You may see the difference between legacy and native lenses of the same focal length. The native lenses resolve more, but they also don't have the contrast of the legacy lens--if it is a good legacy lens the image overall will have a bit more punch to it. The smaller the sensor, the greater need to emphasize resolution.

    You can think of contrast as the amplitude of a signal and the resolution as the frequency. As the frequency increases, the amplitude decreases. Would you rather preserve the high amplitude at the expense of the frequency or go to a high frequency with a loss of amplitude. This gets into point spread functions and a lot of higher math that is beyond my pay grade. I am naturally painting with a broad brush as there is a lot that goes into the image formation and then the processing of that image. USM can be thought of a spacial frequency filter that can bring back some of the loss of contrast, for example.
     
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  14. WT21

    WT21 Mu-43 Hall of Famer

    Feb 19, 2010
    Boston
    :confused:

    I'm going to ignore what you just wrote, and go with your earlier post :biggrin: The first post I could understand :rofl:
     
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  15. fransglans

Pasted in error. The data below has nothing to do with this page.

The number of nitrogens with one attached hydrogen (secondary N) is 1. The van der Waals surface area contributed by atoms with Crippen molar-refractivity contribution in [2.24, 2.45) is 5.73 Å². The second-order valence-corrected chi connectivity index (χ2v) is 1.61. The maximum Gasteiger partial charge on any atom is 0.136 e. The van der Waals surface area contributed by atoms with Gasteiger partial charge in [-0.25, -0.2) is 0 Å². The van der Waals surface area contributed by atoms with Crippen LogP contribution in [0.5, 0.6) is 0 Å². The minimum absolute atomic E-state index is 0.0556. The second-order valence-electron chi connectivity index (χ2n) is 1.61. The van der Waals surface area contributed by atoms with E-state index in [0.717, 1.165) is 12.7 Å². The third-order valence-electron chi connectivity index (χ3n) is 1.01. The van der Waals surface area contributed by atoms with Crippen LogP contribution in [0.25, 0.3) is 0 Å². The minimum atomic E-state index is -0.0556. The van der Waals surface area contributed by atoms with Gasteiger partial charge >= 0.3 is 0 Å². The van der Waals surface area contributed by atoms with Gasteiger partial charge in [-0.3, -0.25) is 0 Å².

fransglans Mu-43 Top Veteran

    992
    Jun 12, 2012
    Sweden
    gus
    I have posted this link before, but i like it!:)
    I was just as a lot of people having a hard time deciding
    Between these two. But this site helped me alot:

    http://www.fredmiranda.com/forum/topic/1057283

    It does not explain all about the "magical rendering" but a bit of it maybe.
     
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  16. strang

    strang Mu-43 Veteran

    287
    May 7, 2012
    I just picked up a 25mm too.

    But I did it because I needed and wanted something 50mm equiv. and this was the only choice at the moment. I could wait for the rumoured Olympus 25mm, but even if it materializes it would mean that I miss out on all the photos I could have taken between today and TBD.
     
  17. Donsantos

    Donsantos Mu-43 Regular

    47
    Mar 24, 2012
    Some examples Imo

    All taken with 25mm 1.4

    [​IMG]

    [​IMG]

    [​IMG]

    [​IMG]
     
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  18. RobWatson

    RobWatson Mu-43 Hall of Famer

    MTF (modulation transfer function) plots are very revealing in comparing contrast versus resolutuion. Sadly, many lens manufacturers do not readily provide them or they do but in formats not particularly helpful in this respect (like center versus edge).
     
  19. WT21

    WT21 Mu-43 Hall of Famer

    Feb 19, 2010
    Boston
    Donsantos: #3 is an exceptionally good example for what I like about this lens (no idea if that's the "Leica look")
     
  20. Brian S

    Brian S Mu-43 Top Veteran

    714
    Apr 11, 2009
    Classic Leica rendering.


    nikki_Summar_f2 by anachronist1, on Flickr

    Highly color corrected, low-contrast. 1934 Summar wide-open.

    A 1954 9cm F4 Elmar collapsible on the Leica M8, wide-open.


    Leica M8, Collapsible Elmar 9cm F4 collapsible, wide-open by anachronist1, on Flickr

    And a Summarit 5cm f1.5, wide-open on the M9, optimized for wide-open use across the focus range. I changed the focal length of this lens.


    Flower and Visitor by anachronist1, on Flickr

    Lower contrast tends to prevent blown highlights and maintains shadows. Especially nice for digital.